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Diana J. M. Greenslade
Ian R. Young


One of the main limitations to current wave data assimilation systems is the lack of an accurate representation of the structure of the background errors. One method that may be used to determine background errors is the “NMC method.” This method examines the forecast divergence component of the background error growth by considering differences between forecasts of different ranges valid at the same time. In this paper, the NMC method is applied to global forecasts of significant wave height (SWH) and surface wind speed (U10).

It is found that the isotropic correlation length scale of the SWH forecast divergence (L SWH) has considerable geographical variability, with the longest scales just to the south of the equator in the eastern Pacific Ocean, and the shortest scales at high latitudes. The isotropic correlation length scale of the U10 forecast divergence (L U10) has a similar distribution with a stronger latitudinal dependence. It is found that both L SWH and L U10 increase as the forecast period increases. The increase in L SWH is partly due to L U10 also increasing. Another explanation is that errors in the analysis or the short-range SWH forecast propagate forward in time and disperse and their scale becomes larger. It is shown that the forecast divergence component of the background error is strongly anisotropic with the longest scales perpendicular to the likely direction of propagation of swell. In addition, in regions where the swell propagation is seasonal, the forecast divergence component of the background error shows a similar strong seasonal signal. It is suggested that the results of this study provide a lower bound to the description of the total background error in global wave models.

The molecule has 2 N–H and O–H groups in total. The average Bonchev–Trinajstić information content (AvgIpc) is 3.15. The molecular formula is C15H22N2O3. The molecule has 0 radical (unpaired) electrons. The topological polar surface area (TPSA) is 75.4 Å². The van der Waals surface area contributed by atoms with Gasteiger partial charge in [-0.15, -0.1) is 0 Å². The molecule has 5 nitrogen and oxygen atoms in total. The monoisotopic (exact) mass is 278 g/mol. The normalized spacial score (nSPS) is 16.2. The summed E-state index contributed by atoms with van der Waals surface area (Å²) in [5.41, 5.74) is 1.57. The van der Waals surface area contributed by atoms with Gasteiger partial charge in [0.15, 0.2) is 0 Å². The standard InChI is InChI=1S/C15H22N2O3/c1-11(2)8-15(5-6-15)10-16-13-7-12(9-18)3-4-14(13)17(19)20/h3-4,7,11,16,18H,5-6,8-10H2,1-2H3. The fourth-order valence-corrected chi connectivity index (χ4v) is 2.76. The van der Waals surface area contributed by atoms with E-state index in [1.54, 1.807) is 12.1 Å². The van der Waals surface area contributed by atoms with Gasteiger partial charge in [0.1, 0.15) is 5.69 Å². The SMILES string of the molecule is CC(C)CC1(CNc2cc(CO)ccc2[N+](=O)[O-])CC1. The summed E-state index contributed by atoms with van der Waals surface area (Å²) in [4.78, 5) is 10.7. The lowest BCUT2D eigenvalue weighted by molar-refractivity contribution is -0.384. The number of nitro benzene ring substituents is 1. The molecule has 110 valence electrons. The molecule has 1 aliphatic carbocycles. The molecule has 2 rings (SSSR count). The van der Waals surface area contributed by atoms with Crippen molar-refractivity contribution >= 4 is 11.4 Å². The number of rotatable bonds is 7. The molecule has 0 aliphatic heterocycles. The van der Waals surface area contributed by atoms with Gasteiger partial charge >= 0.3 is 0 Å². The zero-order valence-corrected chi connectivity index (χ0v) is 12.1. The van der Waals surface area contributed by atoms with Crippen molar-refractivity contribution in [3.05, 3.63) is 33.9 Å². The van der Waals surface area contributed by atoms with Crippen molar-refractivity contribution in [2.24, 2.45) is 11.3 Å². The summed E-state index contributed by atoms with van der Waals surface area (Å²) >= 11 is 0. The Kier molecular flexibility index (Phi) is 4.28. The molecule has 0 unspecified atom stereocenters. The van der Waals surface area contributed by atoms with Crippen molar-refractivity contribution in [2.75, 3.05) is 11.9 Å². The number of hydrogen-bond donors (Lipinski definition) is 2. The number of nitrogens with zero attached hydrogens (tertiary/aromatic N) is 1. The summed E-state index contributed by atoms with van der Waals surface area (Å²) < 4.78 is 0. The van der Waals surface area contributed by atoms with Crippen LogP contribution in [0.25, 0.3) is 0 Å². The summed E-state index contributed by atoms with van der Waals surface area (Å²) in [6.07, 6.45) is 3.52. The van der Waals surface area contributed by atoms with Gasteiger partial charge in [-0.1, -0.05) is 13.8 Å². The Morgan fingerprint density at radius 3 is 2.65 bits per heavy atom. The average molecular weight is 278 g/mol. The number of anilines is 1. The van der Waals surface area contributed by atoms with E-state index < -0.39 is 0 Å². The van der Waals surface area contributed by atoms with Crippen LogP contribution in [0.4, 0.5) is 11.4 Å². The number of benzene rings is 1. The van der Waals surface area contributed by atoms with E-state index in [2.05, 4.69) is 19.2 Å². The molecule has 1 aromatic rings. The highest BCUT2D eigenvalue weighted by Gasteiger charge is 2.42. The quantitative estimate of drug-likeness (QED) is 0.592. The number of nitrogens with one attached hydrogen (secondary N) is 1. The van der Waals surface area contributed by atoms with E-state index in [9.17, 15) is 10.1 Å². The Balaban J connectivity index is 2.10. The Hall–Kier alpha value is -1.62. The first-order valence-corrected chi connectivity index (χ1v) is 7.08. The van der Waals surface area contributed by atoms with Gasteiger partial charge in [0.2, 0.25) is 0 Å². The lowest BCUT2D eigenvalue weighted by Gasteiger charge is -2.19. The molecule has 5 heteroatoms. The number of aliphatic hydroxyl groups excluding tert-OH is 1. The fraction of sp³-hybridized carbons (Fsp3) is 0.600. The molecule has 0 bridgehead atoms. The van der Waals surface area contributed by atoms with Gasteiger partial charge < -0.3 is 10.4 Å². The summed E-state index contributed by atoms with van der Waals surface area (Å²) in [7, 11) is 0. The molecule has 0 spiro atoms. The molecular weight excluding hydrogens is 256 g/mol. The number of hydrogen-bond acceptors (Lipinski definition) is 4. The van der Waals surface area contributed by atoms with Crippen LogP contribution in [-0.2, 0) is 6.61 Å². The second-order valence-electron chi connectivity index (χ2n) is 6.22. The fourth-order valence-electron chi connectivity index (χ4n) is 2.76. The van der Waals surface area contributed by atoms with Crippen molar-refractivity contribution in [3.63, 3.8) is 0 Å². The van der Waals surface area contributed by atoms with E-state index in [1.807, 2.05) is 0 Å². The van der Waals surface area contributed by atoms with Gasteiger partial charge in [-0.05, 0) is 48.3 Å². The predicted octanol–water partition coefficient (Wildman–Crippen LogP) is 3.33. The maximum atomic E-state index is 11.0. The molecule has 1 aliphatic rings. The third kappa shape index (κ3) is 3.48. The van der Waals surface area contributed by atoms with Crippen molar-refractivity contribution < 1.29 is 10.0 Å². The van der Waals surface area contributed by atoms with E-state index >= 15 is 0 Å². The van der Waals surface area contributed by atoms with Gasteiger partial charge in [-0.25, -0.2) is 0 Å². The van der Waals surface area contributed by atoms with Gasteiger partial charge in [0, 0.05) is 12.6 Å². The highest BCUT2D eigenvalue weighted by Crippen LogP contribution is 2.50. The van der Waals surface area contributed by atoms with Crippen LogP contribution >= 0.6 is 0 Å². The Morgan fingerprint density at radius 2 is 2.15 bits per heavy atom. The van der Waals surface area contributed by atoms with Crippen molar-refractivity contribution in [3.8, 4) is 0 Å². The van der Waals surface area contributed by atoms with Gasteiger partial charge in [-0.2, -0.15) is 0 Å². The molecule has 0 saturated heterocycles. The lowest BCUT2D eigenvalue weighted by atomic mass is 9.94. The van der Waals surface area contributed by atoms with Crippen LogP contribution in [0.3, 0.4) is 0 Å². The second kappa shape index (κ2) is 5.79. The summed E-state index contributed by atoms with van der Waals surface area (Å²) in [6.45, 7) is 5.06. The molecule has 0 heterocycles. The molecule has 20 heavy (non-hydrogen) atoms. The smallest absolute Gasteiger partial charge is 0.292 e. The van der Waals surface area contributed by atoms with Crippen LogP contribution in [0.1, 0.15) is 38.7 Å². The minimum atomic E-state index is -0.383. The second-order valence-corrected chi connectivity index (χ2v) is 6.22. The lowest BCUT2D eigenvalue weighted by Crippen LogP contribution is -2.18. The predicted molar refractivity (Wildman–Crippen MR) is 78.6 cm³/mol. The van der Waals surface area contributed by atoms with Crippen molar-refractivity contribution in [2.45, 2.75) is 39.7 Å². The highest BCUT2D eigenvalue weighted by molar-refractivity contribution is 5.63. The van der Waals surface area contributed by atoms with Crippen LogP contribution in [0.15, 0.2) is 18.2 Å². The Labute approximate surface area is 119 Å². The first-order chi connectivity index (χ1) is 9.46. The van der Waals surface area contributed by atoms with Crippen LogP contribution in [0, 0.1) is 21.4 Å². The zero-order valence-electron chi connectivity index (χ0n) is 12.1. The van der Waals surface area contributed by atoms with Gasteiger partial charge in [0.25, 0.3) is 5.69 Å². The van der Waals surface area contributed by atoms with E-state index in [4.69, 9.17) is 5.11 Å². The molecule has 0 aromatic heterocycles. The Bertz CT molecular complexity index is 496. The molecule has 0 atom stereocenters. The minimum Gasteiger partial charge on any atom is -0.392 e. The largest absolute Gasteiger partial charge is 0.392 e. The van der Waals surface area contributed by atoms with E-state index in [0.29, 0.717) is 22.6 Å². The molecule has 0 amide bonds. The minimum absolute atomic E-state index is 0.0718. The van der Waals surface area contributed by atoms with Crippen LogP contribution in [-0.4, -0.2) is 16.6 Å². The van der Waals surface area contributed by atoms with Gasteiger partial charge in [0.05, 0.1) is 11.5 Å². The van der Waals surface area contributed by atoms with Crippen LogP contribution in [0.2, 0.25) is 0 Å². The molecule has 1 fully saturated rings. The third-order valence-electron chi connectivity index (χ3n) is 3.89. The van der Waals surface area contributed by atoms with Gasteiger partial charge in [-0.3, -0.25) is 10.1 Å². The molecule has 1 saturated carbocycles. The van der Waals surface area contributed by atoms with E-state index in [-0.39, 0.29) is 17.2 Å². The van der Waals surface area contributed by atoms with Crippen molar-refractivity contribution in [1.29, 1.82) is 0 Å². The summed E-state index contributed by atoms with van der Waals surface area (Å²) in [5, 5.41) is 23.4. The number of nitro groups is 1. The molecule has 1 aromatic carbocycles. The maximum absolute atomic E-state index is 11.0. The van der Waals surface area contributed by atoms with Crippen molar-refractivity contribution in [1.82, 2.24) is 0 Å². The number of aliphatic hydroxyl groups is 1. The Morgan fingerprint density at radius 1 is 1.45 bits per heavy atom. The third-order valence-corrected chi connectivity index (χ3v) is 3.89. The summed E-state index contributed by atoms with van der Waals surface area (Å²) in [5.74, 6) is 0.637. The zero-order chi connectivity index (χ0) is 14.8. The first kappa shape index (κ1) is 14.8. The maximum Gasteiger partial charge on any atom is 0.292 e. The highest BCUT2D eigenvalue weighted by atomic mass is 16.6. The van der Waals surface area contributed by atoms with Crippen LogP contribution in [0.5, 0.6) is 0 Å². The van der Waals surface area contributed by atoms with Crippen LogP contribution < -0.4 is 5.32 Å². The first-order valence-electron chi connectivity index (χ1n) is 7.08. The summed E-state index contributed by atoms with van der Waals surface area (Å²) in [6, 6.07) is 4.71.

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Ali Tamizi
Ian R. Young
Agustinus Ribal
, and
Jose-Henrique Alves


A very large database containing 24 years of scatterometer passes is analyzed to investigate the surface wind fields within tropical cyclones. The analysis confirms the left–right asymmetry of the wind field with the strongest winds directly to the right of the tropical cyclone center (Northern Hemisphere). At values greater than 2 times the radius to maximum winds, the asymmetry is approximately equal to the storm velocity of forward movement. Observed wind inflow angle (i.e., storm motion not subtracted) is shown to vary both radially and azimuthally within the tropical cyclone. The smallest observed wind inflow angles are found in the left-front quadrant with the largest values in the right-rear quadrant. As the velocity of forward movement increases and the central pressure decreases, observed inflow angles ahead of the storm decrease and those behind the storm increase. In the right-rear quadrant, the observed inflow angle increases with radius from the storm center. In all other quadrants, the observed inflow angle is approximately constant as a function of radial distance.

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